Lipids are types of fats which your body either absorbs from food or produces using the liver. Cholesterol and triglycerides (which store energy in fat and muscle cells) are the most commonly known lipids.
Lipids on their own are not compatible with a water-based environment and cannot travel through the bloodstream alone. To enable them to do so, they need lipoproteins to transport them. Lipoproteins are classified by size and density, depending on their lipid to protein ratio. Two types of lipoproteins are involved in transporting lipids. You may have heard of good (HDL) and bad (LDL) cholesterol which is strictly a myth as it is the lipoproteins which differ, not the cholesterol which remains the same. Low-density lipoproteins (LDL’s) carry cholesterol from the liver to the cells in the body to be used for various purposes. High-Density Lipoproteins (HDL) are thought to transport any excess back to the liver, to be broken down into bile acids and removed from the body. Therefore, High levels of LDL’s and low levels of HDL’S are major risk factors for the build up of fatty deposits in the lining of the blood vessels.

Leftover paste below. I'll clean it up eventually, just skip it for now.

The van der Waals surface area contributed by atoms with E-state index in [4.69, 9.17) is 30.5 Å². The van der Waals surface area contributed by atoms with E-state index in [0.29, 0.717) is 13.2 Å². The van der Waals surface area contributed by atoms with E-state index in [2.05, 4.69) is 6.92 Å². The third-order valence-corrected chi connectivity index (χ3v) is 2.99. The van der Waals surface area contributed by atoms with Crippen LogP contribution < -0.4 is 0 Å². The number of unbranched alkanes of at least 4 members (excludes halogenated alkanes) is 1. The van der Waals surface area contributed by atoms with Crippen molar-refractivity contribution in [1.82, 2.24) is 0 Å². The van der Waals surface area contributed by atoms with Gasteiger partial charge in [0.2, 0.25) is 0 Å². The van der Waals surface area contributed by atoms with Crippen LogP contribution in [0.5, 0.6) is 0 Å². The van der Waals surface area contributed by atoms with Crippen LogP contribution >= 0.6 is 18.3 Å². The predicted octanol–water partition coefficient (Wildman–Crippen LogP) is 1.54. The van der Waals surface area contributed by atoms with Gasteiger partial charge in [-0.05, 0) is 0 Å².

This group of disorders include ones which are characterised by high levels of lipoproteins in the blood (hyperlipoproteinaemia) or not enough lipoproteins in the blood (hypolipoproteinaemia).